After you’re elected, you can use your office to expand the network to include decentralized broadband infrastructure leverage to negotiate reasonable wholesale pricing for Internet access for the network. I am trying to convince one of my elected representatives to champion such a broadband infrastructure where I live. It is a difficult sale, as Qwest is not happy about it.

  13. Andrew Katz says:

    I’m not a US voter, so my perspective on this is: even if Larry makes not one iota of difference and fails utterly to influence any legislation or policy while in Congress, he will have been embedded in the legislative process in a unique way, and, as a result of that experience I am sure will be much more effective in marshalling his fact base and presenting appropriate arguements, and I hope, effective suggestions for reform.

    He’s set out what his 10 year plan is, and asked for guidance as to how best to understand the issues surrounding economic influence and corruption, with a view, we hope to developing some possible solutions.

    Many us have suggested (through his Wiki) relevant books for Larry to read, and possible avenues of research to pursue: but surely becoming a Congressman for a term (or longer) really is the most effective way, not only for Larry to find out about the system from within, but also to counter the inevitable argument which will arise after positing any possible solution..”ahh, that’s all very well in theory, but you see, politics and power don’t work like that in practice”.

    As a Brit, influencing US legislation is of peripheral interest to me: what I’m much more interested in is Larry generating ideas which can be applied to our own problems here in the UK and, even more pressingly, the EU.

    A Larry who’s had experience from within is, in my view, likely to generate more and better ideas than a Larry who hasn’t. So I say go for it!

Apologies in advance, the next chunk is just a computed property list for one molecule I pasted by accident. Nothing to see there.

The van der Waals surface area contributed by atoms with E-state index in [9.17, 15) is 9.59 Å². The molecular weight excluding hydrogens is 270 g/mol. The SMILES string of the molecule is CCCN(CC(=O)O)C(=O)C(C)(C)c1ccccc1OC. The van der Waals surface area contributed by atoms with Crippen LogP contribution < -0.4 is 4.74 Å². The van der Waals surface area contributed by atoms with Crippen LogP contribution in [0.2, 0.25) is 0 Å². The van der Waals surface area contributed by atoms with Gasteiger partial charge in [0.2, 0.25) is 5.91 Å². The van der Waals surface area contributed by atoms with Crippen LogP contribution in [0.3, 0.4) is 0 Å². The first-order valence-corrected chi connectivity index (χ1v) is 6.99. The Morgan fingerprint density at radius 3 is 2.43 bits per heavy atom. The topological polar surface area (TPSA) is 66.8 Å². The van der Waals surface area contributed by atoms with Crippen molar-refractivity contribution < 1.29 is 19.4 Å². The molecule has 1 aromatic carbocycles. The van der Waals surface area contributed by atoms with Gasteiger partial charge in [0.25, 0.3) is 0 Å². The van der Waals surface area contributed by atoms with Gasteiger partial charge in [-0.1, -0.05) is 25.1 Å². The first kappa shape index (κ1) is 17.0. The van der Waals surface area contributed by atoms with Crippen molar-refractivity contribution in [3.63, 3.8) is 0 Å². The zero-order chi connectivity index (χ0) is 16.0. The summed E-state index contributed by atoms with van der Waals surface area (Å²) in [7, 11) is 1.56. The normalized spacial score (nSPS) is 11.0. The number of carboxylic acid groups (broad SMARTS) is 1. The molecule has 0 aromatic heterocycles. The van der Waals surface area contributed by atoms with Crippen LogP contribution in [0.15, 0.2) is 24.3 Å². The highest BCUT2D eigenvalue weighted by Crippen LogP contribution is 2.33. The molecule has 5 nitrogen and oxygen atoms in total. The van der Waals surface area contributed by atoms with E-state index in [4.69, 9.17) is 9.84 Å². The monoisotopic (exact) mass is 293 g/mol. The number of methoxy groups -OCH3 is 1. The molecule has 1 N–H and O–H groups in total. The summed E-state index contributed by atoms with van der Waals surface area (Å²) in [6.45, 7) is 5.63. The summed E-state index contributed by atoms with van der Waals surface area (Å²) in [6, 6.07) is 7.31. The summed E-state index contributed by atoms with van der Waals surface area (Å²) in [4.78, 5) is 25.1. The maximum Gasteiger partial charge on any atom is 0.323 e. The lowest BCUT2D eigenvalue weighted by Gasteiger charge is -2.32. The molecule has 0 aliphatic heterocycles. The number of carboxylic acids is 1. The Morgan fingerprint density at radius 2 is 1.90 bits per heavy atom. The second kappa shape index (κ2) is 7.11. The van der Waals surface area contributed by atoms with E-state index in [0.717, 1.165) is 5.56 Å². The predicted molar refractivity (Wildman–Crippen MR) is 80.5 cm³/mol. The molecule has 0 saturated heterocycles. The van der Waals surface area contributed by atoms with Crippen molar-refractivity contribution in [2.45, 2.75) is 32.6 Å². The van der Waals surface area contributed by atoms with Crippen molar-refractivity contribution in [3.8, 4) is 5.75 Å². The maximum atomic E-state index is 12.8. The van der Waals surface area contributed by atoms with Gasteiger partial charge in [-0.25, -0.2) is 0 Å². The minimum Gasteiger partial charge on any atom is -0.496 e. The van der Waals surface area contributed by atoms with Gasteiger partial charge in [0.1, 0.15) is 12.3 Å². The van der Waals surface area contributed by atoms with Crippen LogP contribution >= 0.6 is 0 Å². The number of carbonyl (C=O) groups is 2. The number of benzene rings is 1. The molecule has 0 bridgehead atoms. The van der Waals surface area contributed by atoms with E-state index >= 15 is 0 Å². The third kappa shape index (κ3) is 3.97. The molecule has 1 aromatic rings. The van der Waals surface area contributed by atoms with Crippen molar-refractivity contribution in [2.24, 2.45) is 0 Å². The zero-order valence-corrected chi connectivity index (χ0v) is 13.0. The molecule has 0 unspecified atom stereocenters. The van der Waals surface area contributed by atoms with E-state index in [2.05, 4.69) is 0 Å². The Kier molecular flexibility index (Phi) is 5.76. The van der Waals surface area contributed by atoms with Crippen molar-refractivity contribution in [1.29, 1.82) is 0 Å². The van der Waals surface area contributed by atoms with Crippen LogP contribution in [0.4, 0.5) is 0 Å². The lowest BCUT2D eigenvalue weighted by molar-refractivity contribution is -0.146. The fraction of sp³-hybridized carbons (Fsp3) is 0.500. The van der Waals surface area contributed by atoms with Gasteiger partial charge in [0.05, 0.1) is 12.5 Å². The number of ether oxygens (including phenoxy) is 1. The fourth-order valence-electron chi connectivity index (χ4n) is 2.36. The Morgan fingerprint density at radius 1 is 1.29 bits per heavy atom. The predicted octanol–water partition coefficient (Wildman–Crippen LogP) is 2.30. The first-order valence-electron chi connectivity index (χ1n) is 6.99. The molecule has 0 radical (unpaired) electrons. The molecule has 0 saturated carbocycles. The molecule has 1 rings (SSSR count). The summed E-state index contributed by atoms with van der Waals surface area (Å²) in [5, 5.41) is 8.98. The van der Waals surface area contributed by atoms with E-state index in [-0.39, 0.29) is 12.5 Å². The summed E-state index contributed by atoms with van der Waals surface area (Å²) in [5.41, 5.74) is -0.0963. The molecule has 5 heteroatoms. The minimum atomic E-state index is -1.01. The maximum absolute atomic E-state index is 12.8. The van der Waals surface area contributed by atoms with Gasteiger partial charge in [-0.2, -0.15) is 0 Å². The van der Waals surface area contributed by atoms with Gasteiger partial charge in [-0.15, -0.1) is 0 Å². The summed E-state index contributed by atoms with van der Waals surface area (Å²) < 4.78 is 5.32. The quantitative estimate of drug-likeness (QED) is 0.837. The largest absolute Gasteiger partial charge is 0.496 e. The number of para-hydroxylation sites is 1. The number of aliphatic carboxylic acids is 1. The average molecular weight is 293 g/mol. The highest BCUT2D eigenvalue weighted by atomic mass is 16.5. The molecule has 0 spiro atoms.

14. Jeff says:

    Larry, go for it. Consider some of the bigger effects this could have, even if you aren’t competitive. It could give some national attention to the ideas you promote. This has already been discussed on and Keep going, this is good. This is how movements begin. You lose, run again for something different. Each time you do, more of the model is laid out for the rest of us. You’ll start to see more people who wouldn’t normally get involved, jumping in based on ideas like your “pledge.” By documenting what you are doing, even if it ultimately fails in election this time, it could ultimately succeed in promoting the idea and giving a roadmap to people like me, somebody who is looking to change what they see as corrupt in government, by participating in a non-corrupt way. Roll up you sleeves and get in there.

    -Jeff Coburn

  15. TLB says:

    I’ve already discussed a very cheap, very quick, and very effective way Lessig could fight corruption. It wouldn’t involve campaigning, raising money, or anything like that. Simply go to campaign events and videotape the answers to difficult questions and then upload the responses:

    Doing that would go a very long way towards cleaning up both politics and the media. Politicians would feel less willing to lie and mislead and would actually think their policies through. And, the MSM would feel pressured to ask real questions for a change.

    Unfortunately, not too many people seem willing to get responses on video, but once a few do it and start getting a lot of hits it will probably become something of a trend.

    Here’s one recent example:

    Now, imagine if she’d asked this better question:

  16. Tony Leach says:

    Larry –

    I’m glad you’ve decided to run. Congress needs the kind of challenge that you are ready to deliver.

    In Northern California, our politics will almost always be about two progressive candidates. Honest and open conversations should be held every election cycle, and like you say, “Let it be a battle about ideas, and which ideas matter.”

    Good luck – and I look forward to helping with your campaign however I can.

    Tony Leach

  17. Larry, I agree with everything you’ve said. I also think we really need more technology-minded progressives in office. We need more of the kinds of people who will do things along the lines of Obama’s bill that created (which even has an API available).

  18. Professor,